The article ‘France is 50 years behind’ appeared recently in the Guardian and describes the distress of parents whose children were denied an autism diagnosis and specialised schooling, or were even taken into care, challenging a psychoanalytic approach to treating autism. ACP member Maria Rhode wrote a letter which was not published but challanges this view, while she acknowledged that:
Anyone must sympathise with this distress, but it should not be blamed on a psychoanalytic approach to autism.
She added: Psychoanalysts are often mistakenly thought to hold parents responsible for their child’s condition. This was true of Bruno Bettelheim in the 60s, who inexcusably generalised from what a very small number of parents had told him. Contemporary psychoanalytic clinicians know – and have frequently written – that these parents work heroically to help their children cope with a world that can feel confusing and frightening. Unfortunately this position has often been ignored.
She argues that, contrary to the picture conveyed in the article, the French psychoanalytic colleagues whom I know, provide emotional support to children with autism in close collaboration with parents and schools. They have researched the outcomes of their practice in partnership with INSERM (the French national institute for health and medical research); and they promote early intervention by informing GPs about warning signs in infants and toddlers.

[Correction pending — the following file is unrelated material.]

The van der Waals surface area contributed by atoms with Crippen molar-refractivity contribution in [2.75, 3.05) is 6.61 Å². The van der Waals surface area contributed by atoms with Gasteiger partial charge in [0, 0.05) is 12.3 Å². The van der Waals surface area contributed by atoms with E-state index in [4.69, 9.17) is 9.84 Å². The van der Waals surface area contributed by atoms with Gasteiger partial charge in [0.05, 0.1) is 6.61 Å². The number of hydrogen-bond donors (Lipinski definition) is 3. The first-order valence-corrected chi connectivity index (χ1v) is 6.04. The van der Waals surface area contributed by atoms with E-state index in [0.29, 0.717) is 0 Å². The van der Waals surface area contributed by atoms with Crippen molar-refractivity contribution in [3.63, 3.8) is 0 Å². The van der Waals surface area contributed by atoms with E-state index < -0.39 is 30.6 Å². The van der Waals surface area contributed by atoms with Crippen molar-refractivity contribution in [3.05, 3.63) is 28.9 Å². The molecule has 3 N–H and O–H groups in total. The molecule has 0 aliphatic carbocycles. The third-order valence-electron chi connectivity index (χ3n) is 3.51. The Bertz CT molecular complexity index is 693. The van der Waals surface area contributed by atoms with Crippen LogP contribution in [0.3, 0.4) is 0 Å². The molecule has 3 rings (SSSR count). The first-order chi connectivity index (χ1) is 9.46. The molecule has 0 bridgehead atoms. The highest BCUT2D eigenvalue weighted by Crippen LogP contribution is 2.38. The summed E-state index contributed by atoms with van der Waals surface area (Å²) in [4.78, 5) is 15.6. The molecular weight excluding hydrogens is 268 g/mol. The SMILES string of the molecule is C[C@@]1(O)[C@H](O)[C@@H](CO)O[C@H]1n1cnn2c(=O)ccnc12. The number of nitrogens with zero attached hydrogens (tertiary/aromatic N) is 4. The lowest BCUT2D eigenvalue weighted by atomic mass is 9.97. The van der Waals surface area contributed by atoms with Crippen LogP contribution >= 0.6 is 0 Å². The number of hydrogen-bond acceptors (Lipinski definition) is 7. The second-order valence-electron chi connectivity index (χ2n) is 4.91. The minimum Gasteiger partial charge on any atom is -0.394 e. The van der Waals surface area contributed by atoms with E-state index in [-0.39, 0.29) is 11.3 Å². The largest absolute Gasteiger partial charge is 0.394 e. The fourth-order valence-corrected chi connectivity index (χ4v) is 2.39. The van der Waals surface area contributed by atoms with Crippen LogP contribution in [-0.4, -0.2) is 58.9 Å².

She concluded by saying that, no one intervention suits every family. Associations of parents (such as La Main à l’Oreille) whose children with autism have benefited from psychoanalytic help, view with dismay the idea of outlawing psychoanalytic approaches by political fiat and interfering with patient choice.
Catalina Bronstein, President of the British Psychoanalytical Society, also responded by saying that the article makes claims about psychoanalytic treatment which are far from true.
She adds that, Psychoanalysis is a modern discipline that continues to expand and provide insight into the origins and treatment of mental illness. It contributes to the wider social good and, in recent years, much based research has shown the enduring effects of psychoanalytically based therapy in patients with complex needs and those suffering from chronic depression. Even though it should not be the sole tool in helping autistic children, its value should not be underestimated.
To read the article and responses see here